Fun column … especially liked the beginning when you were looking back at the summers spent helping your grandparents in their garden — and your bit about your granny turning cucumbers into pickles. My mom wasn’t much into gardening, but she did grow tomatoes along the back garage wall; they tasted so good on hamburgers grilled on the patio. My dad is 87 and doing well, and while he doesn’t garden he and his friend Robert do some roundabout gardening of sorts, tending to an above-ground pool and its filtering system. It feels like gardening to me as he spends lots of time in the backyard making sure the water is just right for when the grandkids come over and want to jump into the pool. 🙂

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  4. Gayle Irwin says:

    I, too, have memories of mother’s garden. Growing up in Iowa, the soil was VERY fertile and she grew a HUGE garden every year! She canned a lot as well. She didn’t have much success after our move to Wyoming, but when she and Dad headed north to Montana, she again found her “green thumb” and has had a wonderful veggie garden every year since. And, her flowers at their little residence now ARE AMAZING! I didn’t inherit her abilities or patience — I can hardly grow dandelions!! Fun blog post, Jennifer — good luck with your plants!

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  5. katewyland says:

    My family aren’t gardeners–at all. So many years ago I approached my first attempt at having a vegetable garden with some trepidation. Decided to plant a long area edging a fence. Got bags of mushroom compost (wish they still sold it), my hubby got a monster rototiller and tilled it in (his first time and a bit of overkill) and I started to plant. Amazingly everything grew–too much. The zucchini and yellow squash turned into baseball bats overnight, I couldn’t keep up with the tomatoes, and the peas and peppers overflowed. My husband still raves about the wonderful spaghetti sauce I made from the tomatoes. In short, a rousing success.

    I’ve done vegetable gardens a few times since, but none were ever as spectacular as the first one. I suspect it had to do with the mushroom compost. Then we moved to rural property where vegies had no chance of surviving the critters. I’m tempted to try container plants again, but haven’t had much luck with them.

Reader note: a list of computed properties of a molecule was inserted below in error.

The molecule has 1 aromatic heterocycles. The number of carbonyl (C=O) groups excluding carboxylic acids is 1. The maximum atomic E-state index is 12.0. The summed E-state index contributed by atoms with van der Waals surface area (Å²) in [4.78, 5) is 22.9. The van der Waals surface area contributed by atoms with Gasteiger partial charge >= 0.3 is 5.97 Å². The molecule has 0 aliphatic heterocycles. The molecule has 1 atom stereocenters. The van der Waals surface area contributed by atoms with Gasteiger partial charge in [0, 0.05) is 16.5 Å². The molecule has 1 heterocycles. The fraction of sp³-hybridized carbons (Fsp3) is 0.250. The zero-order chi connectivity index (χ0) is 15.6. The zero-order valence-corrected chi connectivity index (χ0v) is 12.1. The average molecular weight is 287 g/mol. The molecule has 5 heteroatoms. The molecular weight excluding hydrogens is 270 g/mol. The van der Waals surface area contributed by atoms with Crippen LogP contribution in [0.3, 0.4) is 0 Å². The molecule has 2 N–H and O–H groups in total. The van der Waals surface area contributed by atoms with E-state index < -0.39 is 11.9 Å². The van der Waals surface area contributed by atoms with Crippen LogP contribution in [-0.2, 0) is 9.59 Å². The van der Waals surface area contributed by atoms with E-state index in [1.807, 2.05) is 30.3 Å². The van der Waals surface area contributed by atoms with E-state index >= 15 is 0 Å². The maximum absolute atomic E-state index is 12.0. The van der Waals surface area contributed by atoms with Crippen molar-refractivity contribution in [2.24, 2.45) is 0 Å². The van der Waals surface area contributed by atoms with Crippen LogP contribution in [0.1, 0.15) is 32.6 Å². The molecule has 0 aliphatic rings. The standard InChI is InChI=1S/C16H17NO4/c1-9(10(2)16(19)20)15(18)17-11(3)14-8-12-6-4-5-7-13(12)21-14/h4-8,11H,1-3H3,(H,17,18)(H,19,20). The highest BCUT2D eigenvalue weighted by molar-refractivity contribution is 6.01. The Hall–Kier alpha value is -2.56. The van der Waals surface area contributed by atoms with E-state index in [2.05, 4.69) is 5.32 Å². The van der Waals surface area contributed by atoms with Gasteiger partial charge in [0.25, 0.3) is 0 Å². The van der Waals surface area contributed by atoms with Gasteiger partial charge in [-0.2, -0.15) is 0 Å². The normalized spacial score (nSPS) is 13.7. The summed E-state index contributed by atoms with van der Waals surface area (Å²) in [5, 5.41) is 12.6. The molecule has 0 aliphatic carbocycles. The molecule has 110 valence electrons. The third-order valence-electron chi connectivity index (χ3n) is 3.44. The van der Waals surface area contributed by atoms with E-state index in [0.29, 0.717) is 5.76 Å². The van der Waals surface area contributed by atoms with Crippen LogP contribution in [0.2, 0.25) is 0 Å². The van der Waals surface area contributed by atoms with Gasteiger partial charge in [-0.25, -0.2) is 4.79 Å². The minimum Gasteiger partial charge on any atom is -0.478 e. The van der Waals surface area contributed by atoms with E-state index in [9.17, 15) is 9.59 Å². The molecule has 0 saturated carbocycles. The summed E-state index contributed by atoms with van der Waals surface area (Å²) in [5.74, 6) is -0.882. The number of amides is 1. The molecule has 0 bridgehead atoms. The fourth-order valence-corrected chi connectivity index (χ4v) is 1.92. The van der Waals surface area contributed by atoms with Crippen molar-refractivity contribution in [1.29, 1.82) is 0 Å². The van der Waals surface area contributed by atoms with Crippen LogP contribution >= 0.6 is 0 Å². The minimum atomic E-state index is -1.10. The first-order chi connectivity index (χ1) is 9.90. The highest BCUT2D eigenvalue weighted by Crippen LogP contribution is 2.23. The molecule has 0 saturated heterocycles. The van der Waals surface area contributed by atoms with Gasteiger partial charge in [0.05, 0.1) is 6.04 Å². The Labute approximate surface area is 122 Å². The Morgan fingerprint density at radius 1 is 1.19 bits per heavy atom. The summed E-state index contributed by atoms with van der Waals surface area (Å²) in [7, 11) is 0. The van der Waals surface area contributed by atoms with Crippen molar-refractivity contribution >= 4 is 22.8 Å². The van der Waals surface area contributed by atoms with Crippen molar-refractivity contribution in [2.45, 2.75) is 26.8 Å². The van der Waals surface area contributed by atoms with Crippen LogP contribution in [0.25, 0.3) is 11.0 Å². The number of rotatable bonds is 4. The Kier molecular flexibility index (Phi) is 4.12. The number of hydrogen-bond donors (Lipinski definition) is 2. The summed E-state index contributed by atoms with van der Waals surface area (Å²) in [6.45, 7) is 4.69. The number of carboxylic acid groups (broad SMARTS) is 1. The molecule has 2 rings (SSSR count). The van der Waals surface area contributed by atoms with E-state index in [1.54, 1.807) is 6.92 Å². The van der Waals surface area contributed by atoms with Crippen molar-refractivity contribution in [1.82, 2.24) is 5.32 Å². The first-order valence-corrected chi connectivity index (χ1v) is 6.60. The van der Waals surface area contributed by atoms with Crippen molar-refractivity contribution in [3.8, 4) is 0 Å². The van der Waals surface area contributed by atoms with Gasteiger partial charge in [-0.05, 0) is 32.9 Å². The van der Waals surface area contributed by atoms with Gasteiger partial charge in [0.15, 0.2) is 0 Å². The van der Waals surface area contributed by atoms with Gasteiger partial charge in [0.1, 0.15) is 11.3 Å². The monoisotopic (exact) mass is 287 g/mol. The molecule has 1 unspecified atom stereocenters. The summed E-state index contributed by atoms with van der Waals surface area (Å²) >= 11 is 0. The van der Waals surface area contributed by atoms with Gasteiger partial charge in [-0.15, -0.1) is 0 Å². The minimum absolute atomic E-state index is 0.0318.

Fun post.

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  6. Doris says:

    Jennifer,

    I don’t garden, even as a child I pulled the plants and left the weeds. I do however love watching and looking at others work and am a bit envious. I’m still smiling at your words. Thank you. Doris

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  7. I hope you enjoy your gardening. I’m lucky if I can keep a houseplant alive for six months.

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  8. Travis says:

    Congrats on having a garden. I still plant things in boxes that die.

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  9. Nancy Jardine says:

    Jennifer – I have a garden that often grows by itself- ie it thrives by a degree of neglect, but I love it when I plant new summer flowering plants and they bring a lovely band of colour. It’s often theraputic too when doing some maintenance tasks. Enjoy! -even if it’s hard graft at times. Enjoyable post.

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  10. Jennifer, what a beautiful post. This year I have fallen in love my rock garden. Usually, my hubby does all the flower gardens, and I happily let him do it. Then, I found a piece of woodland bordering our yard, and I found stones to enclose it and started adding hosta and other plants and this I am in love with my little rock garden. My hubby is so proud that I haven’t killed every plant. 🙂 Thank you Jennifer. nice post.

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  11. sstamm625 says:

    Lovely post, Jennifer. I grow some flowers–mostly perennials–and herbs. I grew up on a farm with a huge garden, but now I find that the tomatoes and other veggies I can get at the farmers market are much better than any I can grow myself. I love the flowers coming up in spring though. They are late this year. My bleeding heart is finally blooming and the ferns are unfurling. I love it!